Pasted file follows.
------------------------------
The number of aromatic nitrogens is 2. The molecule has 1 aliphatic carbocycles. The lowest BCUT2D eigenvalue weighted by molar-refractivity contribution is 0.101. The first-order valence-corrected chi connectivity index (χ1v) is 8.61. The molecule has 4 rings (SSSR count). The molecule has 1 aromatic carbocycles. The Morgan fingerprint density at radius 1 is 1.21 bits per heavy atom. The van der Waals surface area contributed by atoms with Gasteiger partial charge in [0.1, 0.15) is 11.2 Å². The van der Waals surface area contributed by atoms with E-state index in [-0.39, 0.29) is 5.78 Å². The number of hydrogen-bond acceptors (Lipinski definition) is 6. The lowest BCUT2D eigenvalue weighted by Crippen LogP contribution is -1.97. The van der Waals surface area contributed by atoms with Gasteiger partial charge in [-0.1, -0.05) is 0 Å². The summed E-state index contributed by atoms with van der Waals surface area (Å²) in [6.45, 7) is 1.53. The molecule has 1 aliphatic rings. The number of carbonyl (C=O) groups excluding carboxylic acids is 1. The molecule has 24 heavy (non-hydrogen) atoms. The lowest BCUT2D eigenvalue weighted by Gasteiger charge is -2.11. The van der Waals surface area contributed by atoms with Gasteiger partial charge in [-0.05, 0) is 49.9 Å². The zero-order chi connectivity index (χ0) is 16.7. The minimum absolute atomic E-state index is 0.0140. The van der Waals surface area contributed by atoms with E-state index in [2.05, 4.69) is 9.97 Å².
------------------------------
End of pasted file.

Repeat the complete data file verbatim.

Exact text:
The number of aromatic nitrogens is 2. The molecule has 1 aliphatic carbocycles. The lowest BCUT2D eigenvalue weighted by molar-refractivity contribution is 0.101. The first-order valence-corrected chi connectivity index (χ1v) is 8.61. The molecule has 4 rings (SSSR count). The molecule has 1 aromatic carbocycles. The Morgan fingerprint density at radius 1 is 1.21 bits per heavy atom. The van der Waals surface area contributed by atoms with Gasteiger partial charge in [0.1, 0.15) is 11.2 Å². The van der Waals surface area contributed by atoms with E-state index in [-0.39, 0.29) is 5.78 Å². The number of hydrogen-bond acceptors (Lipinski definition) is 6. The lowest BCUT2D eigenvalue weighted by Crippen LogP contribution is -1.97. The van der Waals surface area contributed by atoms with Gasteiger partial charge in [-0.1, -0.05) is 0 Å². The summed E-state index contributed by atoms with van der Waals surface area (Å²) in [6.45, 7) is 1.53. The molecule has 1 aliphatic rings. The number of carbonyl (C=O) groups excluding carboxylic acids is 1. The molecule has 24 heavy (non-hydrogen) atoms. The lowest BCUT2D eigenvalue weighted by Gasteiger charge is -2.11. The van der Waals surface area contributed by atoms with Gasteiger partial charge in [-0.05, 0) is 49.9 Å². The zero-order chi connectivity index (χ0) is 16.7. The minimum absolute atomic E-state index is 0.0140. The van der Waals surface area contributed by atoms with E-state index in [2.05, 4.69) is 9.97 Å².